2015 Volkswagen GTI (Euro spec) - Preview Drive, April 2013
What happened in that moment is that, right when it mattered, with my right foot dabbing into the accelerator, the front wheels seemed to simply find more traction and pull right through that tighter line—rotating us through without the rear wheels stepping out, with no dramatic weight transfer either.
But back to reality; this automotive parkour I speak of is surely not due to my driving prowess, but to some smart new chassis engineering in the new GTI. With the Performance Pack, which we're convinced is the only way to get this GTI, when it arrives next spring for the 2015 model year—this hot hatch packs a dynamically heroic one-two technology punch. First, Volkswagen has applied a electronically operated, hydraulically actuated, mechanically clutched front differential that can essentially lock to transfer up to 100 percent of torque to one of the front wheels—or more often expertly vary the mix to send increasingly more to the outer front wheel as you’re cooking it into the apex of a corner.
Secondly, VW will fit all new GTIs with a variable-ratio electric power steering system that is darn near flawless, imparting good feedback, helping tuck those lines in tight hairpins, and allowing a system that can go lock to lock in barely over two turns of the thick, flat-bottom steering wheel.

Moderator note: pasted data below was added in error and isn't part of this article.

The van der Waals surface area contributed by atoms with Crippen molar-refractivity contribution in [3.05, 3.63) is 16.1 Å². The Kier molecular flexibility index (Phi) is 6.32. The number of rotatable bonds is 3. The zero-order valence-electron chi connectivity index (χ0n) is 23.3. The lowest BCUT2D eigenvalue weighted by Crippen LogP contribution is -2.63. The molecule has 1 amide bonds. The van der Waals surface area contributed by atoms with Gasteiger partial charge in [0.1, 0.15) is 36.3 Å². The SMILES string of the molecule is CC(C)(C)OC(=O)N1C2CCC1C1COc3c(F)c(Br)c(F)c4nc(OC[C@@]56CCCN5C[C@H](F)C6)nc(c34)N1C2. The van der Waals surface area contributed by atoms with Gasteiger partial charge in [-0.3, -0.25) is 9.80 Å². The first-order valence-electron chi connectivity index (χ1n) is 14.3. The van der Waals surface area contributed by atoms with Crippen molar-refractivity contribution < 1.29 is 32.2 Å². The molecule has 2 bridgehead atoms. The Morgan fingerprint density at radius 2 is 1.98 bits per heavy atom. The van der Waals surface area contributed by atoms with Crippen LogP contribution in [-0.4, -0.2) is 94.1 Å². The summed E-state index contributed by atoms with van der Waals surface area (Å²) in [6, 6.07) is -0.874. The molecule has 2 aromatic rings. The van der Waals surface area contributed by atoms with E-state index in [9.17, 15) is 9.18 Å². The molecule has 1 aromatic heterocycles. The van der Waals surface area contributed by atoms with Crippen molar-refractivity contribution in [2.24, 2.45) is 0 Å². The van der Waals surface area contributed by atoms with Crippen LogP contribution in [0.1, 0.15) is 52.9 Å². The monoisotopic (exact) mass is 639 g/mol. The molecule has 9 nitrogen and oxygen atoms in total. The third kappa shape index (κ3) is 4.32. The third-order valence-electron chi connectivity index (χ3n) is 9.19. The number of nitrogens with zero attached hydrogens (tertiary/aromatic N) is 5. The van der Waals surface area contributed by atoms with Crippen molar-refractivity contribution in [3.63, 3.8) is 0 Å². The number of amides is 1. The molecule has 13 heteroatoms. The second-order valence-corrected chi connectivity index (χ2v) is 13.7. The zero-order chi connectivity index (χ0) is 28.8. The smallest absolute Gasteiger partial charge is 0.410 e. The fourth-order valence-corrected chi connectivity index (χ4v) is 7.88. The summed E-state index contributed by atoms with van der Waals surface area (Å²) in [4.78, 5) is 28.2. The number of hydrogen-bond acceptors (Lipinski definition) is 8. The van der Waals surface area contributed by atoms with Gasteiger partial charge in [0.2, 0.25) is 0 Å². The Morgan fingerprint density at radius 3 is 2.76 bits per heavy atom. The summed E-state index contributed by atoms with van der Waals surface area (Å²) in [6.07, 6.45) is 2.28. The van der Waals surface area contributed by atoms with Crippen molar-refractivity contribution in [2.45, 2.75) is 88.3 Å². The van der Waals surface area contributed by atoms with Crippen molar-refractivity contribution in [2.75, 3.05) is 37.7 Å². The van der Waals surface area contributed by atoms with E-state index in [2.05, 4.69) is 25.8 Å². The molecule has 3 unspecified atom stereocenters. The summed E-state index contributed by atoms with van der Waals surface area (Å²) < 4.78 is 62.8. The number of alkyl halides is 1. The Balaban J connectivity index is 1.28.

And altogether, the knockout punch here is how fluid and unflustered the 2015 GTI feels through this 'trick.' Most notably, somewhere between the differential system, the steering, and the front-end geometry, VW seems to have completely quelled torque steer.
Knockout handling, and quite the punch
That would otherwise be a concern, because there's a lot of torque. Standard versions of the GTI are up to 210 horsepower and 258 pound-feet of torque, while with the Performance Pack it makes 220 hp and the same torque output—although different engine controls make boost more available when you need it, in transitions, and there's an even broader range for peak torque. What it means, essentially, is that while the throttle is even and easy to modulate from a stop, if you press further you'll reach a point when a groundswell pins you back in your seat—and helps pull you quickly out of each corner, even if you're a gear or two too high.